People aboard a San Francisco Yacht Club boat observe a moment of silence… (Eric Risberg / Associated…)
TheU.S. Coast Guardhas temporarily suspended offshore yacht racing in the San Francisco Bay Area after an accident earlier this month killed five of eight crew members near the rugged Farallon Islands.
At least two races, one scheduled for Saturday, will be rerouted while US Sailing — the sport's national governing body — conducts an independent review of Bay Area offshore racing procedures. Coast Guard officials said they also were "calling on all offshore race organizers and participants to conduct their own safety stand-downs during this period."
"The San Francisco Bay Area sailing community is one of the most vibrant, experienced, and capable … in the world," Coast Guard Capt. Cynthia Stowe said in a statement Thursday. "This temporary safety stand-down from offshore racing will allow the Coast Guard and the offshore racing community to further our common safety goals."
The precautions come after the 38-foot yacht Low Speed Chase was slammed by two huge waves as it neared the Farallones 27 miles from San Francisco Bay. The body of one crew member was recovered, and four others remain missing and are presumed dead.
Laura Munoz, executive director of the Yacht Racing Assn. of San Francisco Bay, said that regardless of US Sailing's findings, her organization was considering imposing a restricted zone to keep vessels about a quarter-mile from the rocky islands during future contests.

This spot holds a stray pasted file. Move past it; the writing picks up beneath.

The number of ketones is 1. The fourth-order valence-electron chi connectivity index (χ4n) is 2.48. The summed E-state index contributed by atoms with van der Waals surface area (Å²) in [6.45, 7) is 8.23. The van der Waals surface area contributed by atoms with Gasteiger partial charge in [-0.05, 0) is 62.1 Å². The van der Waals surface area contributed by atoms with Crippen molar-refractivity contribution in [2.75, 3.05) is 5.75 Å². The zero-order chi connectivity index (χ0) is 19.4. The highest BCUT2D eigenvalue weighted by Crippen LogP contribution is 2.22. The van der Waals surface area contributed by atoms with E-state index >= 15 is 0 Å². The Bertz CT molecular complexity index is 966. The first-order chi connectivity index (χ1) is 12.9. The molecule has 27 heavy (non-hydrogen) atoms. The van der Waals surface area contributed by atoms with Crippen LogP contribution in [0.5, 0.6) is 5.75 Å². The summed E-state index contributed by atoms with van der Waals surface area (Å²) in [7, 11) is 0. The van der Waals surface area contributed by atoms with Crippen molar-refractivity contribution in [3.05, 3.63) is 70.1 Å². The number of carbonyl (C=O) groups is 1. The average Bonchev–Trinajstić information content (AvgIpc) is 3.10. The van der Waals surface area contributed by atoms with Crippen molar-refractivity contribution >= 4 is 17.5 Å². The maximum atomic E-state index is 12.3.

The review comes days after Bryan Chong, among the three Low Speed Chase survivors, detailed the April 14 accident in a letter to the website Sailing Anarchy and two Marin County newspapers in hopes that his reflections would "spark a wider dialogue within the sailing community about safety standards and, more importantly, safety practices."
According to his account, the race began with a botched start that left Low Speed Chase at the back of the pack, and the crew's focus shifted from winning to merely finishing. "Our mind set is definitely not aggressive," he wrote, recalling good-natured banter among the crew as they approached the islands.
They sought to keep 10 boat lengths from the zone where waves typically would break as they began to round the islands, Chong recalled. But the topography of the reef can cause waves to break farther out.
Alan Cahill was at the wheel. Chong was trimming the main sail and the others were at the rail when a massive, cresting wave approached. "I've seen large waves before but this is unlike anything I've ever seen outside of big-wave surf videos," Chong wrote.
"We're heading into a crashing wall of water with 9-10 knots of boat-speed and it breaks directly on us," he wrote. "The last thing I see is the boat tipping toward vertical with a band of water still above it."
When the vessel righted, only Chong and crewman Nick Vos remained on board. Six crew members, including boat owner James "Jay" Bradford, were washed overboard. "The sails were shredded, the mast snapped and every flotation device had been ripped off," Chong wrote. As he and Vos began to try pulling crew members back on board, another wave hit, sweeping Chong into the boulder-strewn water. Vos, who broke his leg, managed to stay aboard as the vessel was pushed onto the rocks. Bradford also survived.
Tethers are required on board yachts during offshore races, and sailors generally are required to use them at night. But during the day, such safety devices largely are optional.
"It's obvious to me now that I should have been clipped into the boat at every possible opportunity," Chong wrote, before offering a fond farewell to his former mates: "Alan, Marc, Jordan, Alexis and Elmer. Keep your rig tuned, your kite full and your foulies dry," he wrote. "We'll one day finish our race together."